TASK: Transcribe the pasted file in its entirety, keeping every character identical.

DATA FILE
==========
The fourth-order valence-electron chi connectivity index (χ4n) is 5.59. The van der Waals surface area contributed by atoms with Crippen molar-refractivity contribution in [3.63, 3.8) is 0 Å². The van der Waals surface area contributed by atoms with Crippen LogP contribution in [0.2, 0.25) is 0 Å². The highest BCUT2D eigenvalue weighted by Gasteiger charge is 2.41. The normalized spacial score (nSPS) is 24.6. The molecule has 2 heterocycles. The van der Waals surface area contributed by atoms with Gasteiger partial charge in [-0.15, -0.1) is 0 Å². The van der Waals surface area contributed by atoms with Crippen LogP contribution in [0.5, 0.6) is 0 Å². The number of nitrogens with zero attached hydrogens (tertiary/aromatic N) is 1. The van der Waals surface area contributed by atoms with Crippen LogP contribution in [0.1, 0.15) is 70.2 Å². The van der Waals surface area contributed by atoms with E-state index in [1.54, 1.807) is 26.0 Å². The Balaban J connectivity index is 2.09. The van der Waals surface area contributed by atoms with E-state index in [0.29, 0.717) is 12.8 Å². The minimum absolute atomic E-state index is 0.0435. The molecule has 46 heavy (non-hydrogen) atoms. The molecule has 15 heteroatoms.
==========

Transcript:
The fourth-order valence-electron chi connectivity index (χ4n) is 5.59. The van der Waals surface area contributed by atoms with Crippen molar-refractivity contribution in [3.63, 3.8) is 0 Å². The van der Waals surface area contributed by atoms with Crippen LogP contribution in [0.2, 0.25) is 0 Å². The highest BCUT2D eigenvalue weighted by Gasteiger charge is 2.41. The normalized spacial score (nSPS) is 24.6. The molecule has 2 heterocycles. The van der Waals surface area contributed by atoms with Gasteiger partial charge in [-0.15, -0.1) is 0 Å². The van der Waals surface area contributed by atoms with Crippen LogP contribution in [0.5, 0.6) is 0 Å². The number of nitrogens with zero attached hydrogens (tertiary/aromatic N) is 1. The van der Waals surface area contributed by atoms with Crippen LogP contribution in [0.1, 0.15) is 70.2 Å². The van der Waals surface area contributed by atoms with E-state index in [1.54, 1.807) is 26.0 Å². The Balaban J connectivity index is 2.09. The van der Waals surface area contributed by atoms with E-state index in [0.29, 0.717) is 12.8 Å². The minimum absolute atomic E-state index is 0.0435. The molecule has 46 heavy (non-hydrogen) atoms. The molecule has 15 heteroatoms.